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Something that bothers me about instances like what’s going on in Palestine is the fact that it’s so far away. It’s true that people in the US need to put pressure on our government (since they are the one’s giving Israel almost all her weapons and support), but the real work will need to come from over there. The chances of us convincing enough politicians that the war needs to end are slim to none, but I feel confident that the Israelis and Palestinians can apply enough pressure to their governments to make a difference. I read this article and was greatly encouraged (even though Angry Arab linked to it, saying how lame it is) by the action it describes. It was nothing huge, nothing that will end the genocide, but it sill may have made a difference in just one of the Israeli soldiers lives. As was pointed out in the article, although killing is never easy, when someone thousands of feet in the air can just press a button and kill dozens of people, it is a lot more doable. The after effects won’t be as bad if one cannot even see the person or people (or little children) that one is killing. The first time I really thought about what happens in war is when I read the beginning of A Long Day’s Journey Into Night by Celine. He (or his character) is part of the French army, fighting some Germans and has this realization that the German he is shooting at has never done anything to make Celine be able to rationalize killing him. I have also heard stories by Iraq war vets who talk about going into Iraq ready to kill some terrorists, but when actually confronted with a human being in the terrorist’s place, things become a bit murky. This is what is happening in Palestine; if the Israeli troops had to go into Palestine and look each and every one of the children or old women or even young, fighting age men in the eyes before pulling their trigger and ending a life, things may be a little different. So, while the action mentioned above may not cause the world to shift on it’s axis – and much more escalation needs to happen – it is a start. If one soldier went home after seeing those people and thought about what (s)he is doing, then it was a successful action in my opinion.

One more article I wanted to talk about today was this one: a list of ten reasons to be hopeful and three to be worried about 2009. I don’t want to go through them or even spend much time on the couple I want to talk about, but I’ll touch on them briefly. First, is #7:

Social movements are building people power. Nonviolent civil disobedience is back. Climate organizers conduct “die-ins” and climate camps to shut down coal plants. Workers at Republic Windows & Doors occupied their factory when they were abruptly dismissed without severance and vacation pay. President-Elect Obama backed the Republic workers, implicitly inviting others to stand up for their rights. He also continues to organize people at the grassroots—right now through health care discussion groups. Thousands of these meetings being held across the country could build a health care reform movement with enough clout to overcome entrenched interests and move forward. (We may wind up calling Obama, Organizer-in-Chief.)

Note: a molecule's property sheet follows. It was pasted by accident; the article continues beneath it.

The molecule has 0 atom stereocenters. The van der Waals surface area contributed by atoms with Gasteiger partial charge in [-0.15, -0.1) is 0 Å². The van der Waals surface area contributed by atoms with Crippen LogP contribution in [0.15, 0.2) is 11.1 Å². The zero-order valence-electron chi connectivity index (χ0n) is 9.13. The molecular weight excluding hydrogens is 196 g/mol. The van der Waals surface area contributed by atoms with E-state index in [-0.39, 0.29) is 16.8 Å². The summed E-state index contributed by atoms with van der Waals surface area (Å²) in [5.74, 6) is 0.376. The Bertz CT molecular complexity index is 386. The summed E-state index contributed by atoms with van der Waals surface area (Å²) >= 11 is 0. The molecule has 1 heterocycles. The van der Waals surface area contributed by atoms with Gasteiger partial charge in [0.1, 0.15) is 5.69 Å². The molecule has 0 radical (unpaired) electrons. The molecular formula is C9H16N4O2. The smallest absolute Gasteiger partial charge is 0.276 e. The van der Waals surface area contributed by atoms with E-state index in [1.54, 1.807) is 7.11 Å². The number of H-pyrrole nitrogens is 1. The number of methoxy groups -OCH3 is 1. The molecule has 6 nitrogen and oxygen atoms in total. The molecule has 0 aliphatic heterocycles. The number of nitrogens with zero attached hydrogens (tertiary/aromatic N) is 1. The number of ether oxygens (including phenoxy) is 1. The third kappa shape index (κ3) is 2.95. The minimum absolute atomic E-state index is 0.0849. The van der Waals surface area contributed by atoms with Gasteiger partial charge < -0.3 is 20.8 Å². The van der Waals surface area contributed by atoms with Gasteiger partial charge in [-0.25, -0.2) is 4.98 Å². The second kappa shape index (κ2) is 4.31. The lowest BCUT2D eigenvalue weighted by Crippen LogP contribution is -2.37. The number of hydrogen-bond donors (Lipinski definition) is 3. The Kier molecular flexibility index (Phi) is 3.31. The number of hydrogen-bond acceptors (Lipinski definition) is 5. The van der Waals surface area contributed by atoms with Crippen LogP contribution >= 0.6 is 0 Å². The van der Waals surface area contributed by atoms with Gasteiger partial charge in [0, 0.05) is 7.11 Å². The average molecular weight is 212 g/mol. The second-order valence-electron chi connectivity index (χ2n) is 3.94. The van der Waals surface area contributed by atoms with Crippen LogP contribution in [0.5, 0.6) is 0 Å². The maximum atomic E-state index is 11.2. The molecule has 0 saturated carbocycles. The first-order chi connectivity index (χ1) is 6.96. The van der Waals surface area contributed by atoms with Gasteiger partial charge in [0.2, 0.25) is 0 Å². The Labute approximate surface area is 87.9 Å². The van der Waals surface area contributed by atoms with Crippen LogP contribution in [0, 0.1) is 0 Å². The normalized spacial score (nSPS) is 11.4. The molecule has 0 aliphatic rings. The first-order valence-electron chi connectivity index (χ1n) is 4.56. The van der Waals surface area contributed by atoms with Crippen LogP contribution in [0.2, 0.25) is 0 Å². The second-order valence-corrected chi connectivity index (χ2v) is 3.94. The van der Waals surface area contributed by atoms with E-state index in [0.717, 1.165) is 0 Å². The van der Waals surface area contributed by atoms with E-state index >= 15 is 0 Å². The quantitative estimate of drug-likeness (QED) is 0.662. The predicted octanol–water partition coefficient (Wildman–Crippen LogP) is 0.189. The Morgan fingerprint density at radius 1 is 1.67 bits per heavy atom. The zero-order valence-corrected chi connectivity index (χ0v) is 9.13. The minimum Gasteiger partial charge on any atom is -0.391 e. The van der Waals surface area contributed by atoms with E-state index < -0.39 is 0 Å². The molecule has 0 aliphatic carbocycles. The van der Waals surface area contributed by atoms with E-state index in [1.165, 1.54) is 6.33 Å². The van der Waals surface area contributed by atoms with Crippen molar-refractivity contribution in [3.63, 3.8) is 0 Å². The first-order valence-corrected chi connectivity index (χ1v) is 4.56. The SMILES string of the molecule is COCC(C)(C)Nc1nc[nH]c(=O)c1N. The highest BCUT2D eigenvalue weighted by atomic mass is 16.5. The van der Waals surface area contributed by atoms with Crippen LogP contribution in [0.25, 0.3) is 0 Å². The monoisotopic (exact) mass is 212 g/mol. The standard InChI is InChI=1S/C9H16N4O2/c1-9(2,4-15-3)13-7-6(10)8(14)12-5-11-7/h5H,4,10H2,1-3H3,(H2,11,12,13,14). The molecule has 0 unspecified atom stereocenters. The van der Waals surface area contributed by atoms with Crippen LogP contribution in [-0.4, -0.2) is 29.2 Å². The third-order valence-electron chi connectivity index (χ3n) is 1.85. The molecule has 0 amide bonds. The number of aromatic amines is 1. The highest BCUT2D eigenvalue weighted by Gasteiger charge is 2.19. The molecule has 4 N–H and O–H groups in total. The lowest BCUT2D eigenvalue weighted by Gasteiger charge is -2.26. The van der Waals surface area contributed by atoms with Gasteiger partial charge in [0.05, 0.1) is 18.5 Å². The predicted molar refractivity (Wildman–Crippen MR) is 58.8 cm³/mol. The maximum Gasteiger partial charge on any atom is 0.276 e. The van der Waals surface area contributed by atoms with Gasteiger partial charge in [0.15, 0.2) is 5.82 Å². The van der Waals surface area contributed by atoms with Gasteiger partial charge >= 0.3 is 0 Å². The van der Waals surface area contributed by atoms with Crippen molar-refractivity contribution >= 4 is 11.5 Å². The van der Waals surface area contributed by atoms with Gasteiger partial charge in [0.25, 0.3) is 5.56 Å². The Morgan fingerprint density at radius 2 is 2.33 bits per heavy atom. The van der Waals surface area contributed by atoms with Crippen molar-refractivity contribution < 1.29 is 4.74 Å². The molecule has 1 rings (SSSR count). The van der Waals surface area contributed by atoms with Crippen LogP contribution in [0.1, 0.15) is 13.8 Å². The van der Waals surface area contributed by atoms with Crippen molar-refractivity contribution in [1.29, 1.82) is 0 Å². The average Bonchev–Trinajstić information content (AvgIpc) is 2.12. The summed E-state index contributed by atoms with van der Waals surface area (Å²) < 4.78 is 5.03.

I have said very often that I don’t think Obama is going to change the world as much as people think he is, but I’ll save my opinions about calling him “organizer-in-chief” for another time. Besides that little comment, I agree with this very much; I haven’t been involved in activism for too long, but I have definitely seen the movement growing immensely over the past seven months or so. There are little things going on all over the country all the time that we don’t hear about, but when something like the Republic Windows and Doors occupation happens and makes the NY Times, we know something is building. As much as I distrust Obama, it was grassroots organizing by people who had never really been involved in anything political that got him elected, and he did come out in support of a factory occupation- something that shocked the hell out of me. We need to keep this momentum going, we cannot go back to sleep or things like the Palestine situation are going to continue to occur.

The only other one I would like to talk about is #9:

International cooperation is now possible, and it’s none too soon. The day of the lone wolf is over. Likewise, the day of the sole superpower that could bend the rest of the world to its will. Climate change, nuclear proliferation, failed states, the Israel-Palestine conflict, the collapse of ocean fisheries, outbreaks of genocide, environmental and human rights refugee crises, HIV/AIDS and other pandemics—all require international cooperation. That means everyone has a seat at the table, no one gets bullied, and the solutions have to be real ones.

I think we have a long way to go when it comes to international cooperation (on positive things anyway), but it is in the works. For the past decade or so, the US has been the only super power and has been free to do whatever it wanted to whomever it wanted, but that seems to be coming to an end. China is now a force to be reckoned with, Russia is regaining some power, a whole bunch of countries in Latin America are pulling together to resist empire, and even countries like Iran are courageous enough to stand up to Goliath. If these countries can find a way to work together – and I’m not NOT talking about anything violent – then we will have a new world by the next generation. The main theme in all three things I’ve written about today is you- the world is not going to change if the majority of people are on their couches or believing whatever they read in the papers and hear on TV. The world is going to change when we all educate ourselves, come up with our own beliefs, and act on them.

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